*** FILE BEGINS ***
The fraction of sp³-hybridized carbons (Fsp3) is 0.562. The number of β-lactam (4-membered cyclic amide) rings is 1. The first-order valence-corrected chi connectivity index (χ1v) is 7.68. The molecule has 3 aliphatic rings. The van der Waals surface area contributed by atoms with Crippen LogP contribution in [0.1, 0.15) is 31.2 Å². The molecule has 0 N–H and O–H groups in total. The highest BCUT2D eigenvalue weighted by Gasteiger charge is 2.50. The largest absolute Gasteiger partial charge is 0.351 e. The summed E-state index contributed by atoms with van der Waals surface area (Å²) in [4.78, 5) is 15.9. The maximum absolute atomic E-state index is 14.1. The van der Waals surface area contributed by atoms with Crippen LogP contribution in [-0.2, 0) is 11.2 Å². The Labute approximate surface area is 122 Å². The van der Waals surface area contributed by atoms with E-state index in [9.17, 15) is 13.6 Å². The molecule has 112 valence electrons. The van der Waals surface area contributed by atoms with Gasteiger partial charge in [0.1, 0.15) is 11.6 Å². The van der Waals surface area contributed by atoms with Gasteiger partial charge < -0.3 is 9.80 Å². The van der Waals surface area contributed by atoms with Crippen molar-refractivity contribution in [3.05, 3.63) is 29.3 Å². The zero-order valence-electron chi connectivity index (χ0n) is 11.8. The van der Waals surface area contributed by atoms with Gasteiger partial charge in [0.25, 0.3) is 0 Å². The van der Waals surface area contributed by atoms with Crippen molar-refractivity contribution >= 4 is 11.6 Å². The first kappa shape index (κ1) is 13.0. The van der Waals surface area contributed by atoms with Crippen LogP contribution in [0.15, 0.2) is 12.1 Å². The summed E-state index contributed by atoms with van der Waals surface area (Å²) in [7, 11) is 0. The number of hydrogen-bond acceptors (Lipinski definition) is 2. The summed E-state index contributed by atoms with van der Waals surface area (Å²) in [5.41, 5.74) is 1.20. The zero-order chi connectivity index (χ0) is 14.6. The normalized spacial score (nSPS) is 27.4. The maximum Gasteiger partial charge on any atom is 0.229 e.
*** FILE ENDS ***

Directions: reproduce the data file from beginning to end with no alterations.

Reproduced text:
The fraction of sp³-hybridized carbons (Fsp3) is 0.562. The number of β-lactam (4-membered cyclic amide) rings is 1. The first-order valence-corrected chi connectivity index (χ1v) is 7.68. The molecule has 3 aliphatic rings. The van der Waals surface area contributed by atoms with Crippen LogP contribution in [0.1, 0.15) is 31.2 Å². The molecule has 0 N–H and O–H groups in total. The highest BCUT2D eigenvalue weighted by Gasteiger charge is 2.50. The largest absolute Gasteiger partial charge is 0.351 e. The summed E-state index contributed by atoms with van der Waals surface area (Å²) in [4.78, 5) is 15.9. The maximum absolute atomic E-state index is 14.1. The van der Waals surface area contributed by atoms with Crippen LogP contribution in [-0.2, 0) is 11.2 Å². The Labute approximate surface area is 122 Å². The van der Waals surface area contributed by atoms with E-state index in [9.17, 15) is 13.6 Å². The molecule has 112 valence electrons. The van der Waals surface area contributed by atoms with Gasteiger partial charge in [0.1, 0.15) is 11.6 Å². The van der Waals surface area contributed by atoms with Gasteiger partial charge < -0.3 is 9.80 Å². The van der Waals surface area contributed by atoms with Crippen molar-refractivity contribution in [3.05, 3.63) is 29.3 Å². The zero-order valence-electron chi connectivity index (χ0n) is 11.8. The van der Waals surface area contributed by atoms with Gasteiger partial charge in [0.25, 0.3) is 0 Å². The van der Waals surface area contributed by atoms with Crippen molar-refractivity contribution >= 4 is 11.6 Å². The first kappa shape index (κ1) is 13.0. The van der Waals surface area contributed by atoms with Crippen LogP contribution in [0.15, 0.2) is 12.1 Å². The summed E-state index contributed by atoms with van der Waals surface area (Å²) in [7, 11) is 0. The number of hydrogen-bond acceptors (Lipinski definition) is 2. The summed E-state index contributed by atoms with van der Waals surface area (Å²) in [5.41, 5.74) is 1.20. The zero-order chi connectivity index (χ0) is 14.6. The normalized spacial score (nSPS) is 27.4. The maximum Gasteiger partial charge on any atom is 0.229 e.